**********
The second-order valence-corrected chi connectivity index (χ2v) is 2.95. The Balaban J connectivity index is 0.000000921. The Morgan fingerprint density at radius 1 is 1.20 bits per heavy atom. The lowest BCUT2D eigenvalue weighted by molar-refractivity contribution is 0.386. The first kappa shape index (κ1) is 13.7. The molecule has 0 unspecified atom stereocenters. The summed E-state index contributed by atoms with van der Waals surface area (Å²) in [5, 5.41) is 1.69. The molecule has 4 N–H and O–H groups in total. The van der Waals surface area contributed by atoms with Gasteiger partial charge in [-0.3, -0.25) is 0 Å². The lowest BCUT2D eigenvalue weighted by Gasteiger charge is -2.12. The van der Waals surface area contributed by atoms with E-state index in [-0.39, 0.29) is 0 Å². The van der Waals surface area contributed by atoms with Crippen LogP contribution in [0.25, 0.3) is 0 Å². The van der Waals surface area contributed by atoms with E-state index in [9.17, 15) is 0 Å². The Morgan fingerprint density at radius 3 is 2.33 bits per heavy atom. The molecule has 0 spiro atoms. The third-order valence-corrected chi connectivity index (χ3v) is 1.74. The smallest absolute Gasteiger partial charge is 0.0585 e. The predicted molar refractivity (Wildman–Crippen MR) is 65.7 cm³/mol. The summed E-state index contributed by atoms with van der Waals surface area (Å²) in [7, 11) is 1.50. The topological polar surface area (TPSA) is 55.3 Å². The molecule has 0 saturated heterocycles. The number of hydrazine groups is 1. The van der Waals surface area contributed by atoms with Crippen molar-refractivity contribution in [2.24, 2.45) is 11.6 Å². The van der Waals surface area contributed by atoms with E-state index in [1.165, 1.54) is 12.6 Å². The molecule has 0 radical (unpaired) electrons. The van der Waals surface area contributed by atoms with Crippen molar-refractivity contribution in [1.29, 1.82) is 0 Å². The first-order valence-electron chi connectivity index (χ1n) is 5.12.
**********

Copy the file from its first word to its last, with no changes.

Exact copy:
The second-order valence-corrected chi connectivity index (χ2v) is 2.95. The Balaban J connectivity index is 0.000000921. The Morgan fingerprint density at radius 1 is 1.20 bits per heavy atom. The lowest BCUT2D eigenvalue weighted by molar-refractivity contribution is 0.386. The first kappa shape index (κ1) is 13.7. The molecule has 0 unspecified atom stereocenters. The summed E-state index contributed by atoms with van der Waals surface area (Å²) in [5, 5.41) is 1.69. The molecule has 4 N–H and O–H groups in total. The van der Waals surface area contributed by atoms with Gasteiger partial charge in [-0.3, -0.25) is 0 Å². The lowest BCUT2D eigenvalue weighted by Gasteiger charge is -2.12. The van der Waals surface area contributed by atoms with E-state index in [-0.39, 0.29) is 0 Å². The van der Waals surface area contributed by atoms with Crippen LogP contribution in [0.25, 0.3) is 0 Å². The van der Waals surface area contributed by atoms with E-state index in [9.17, 15) is 0 Å². The Morgan fingerprint density at radius 3 is 2.33 bits per heavy atom. The molecule has 0 spiro atoms. The third-order valence-corrected chi connectivity index (χ3v) is 1.74. The smallest absolute Gasteiger partial charge is 0.0585 e. The predicted molar refractivity (Wildman–Crippen MR) is 65.7 cm³/mol. The summed E-state index contributed by atoms with van der Waals surface area (Å²) in [7, 11) is 1.50. The topological polar surface area (TPSA) is 55.3 Å². The molecule has 0 saturated heterocycles. The number of hydrazine groups is 1. The van der Waals surface area contributed by atoms with Crippen molar-refractivity contribution in [2.24, 2.45) is 11.6 Å². The van der Waals surface area contributed by atoms with E-state index in [1.165, 1.54) is 12.6 Å². The molecule has 0 radical (unpaired) electrons. The van der Waals surface area contributed by atoms with Crippen molar-refractivity contribution in [1.29, 1.82) is 0 Å². The first-order valence-electron chi connectivity index (χ1n) is 5.12.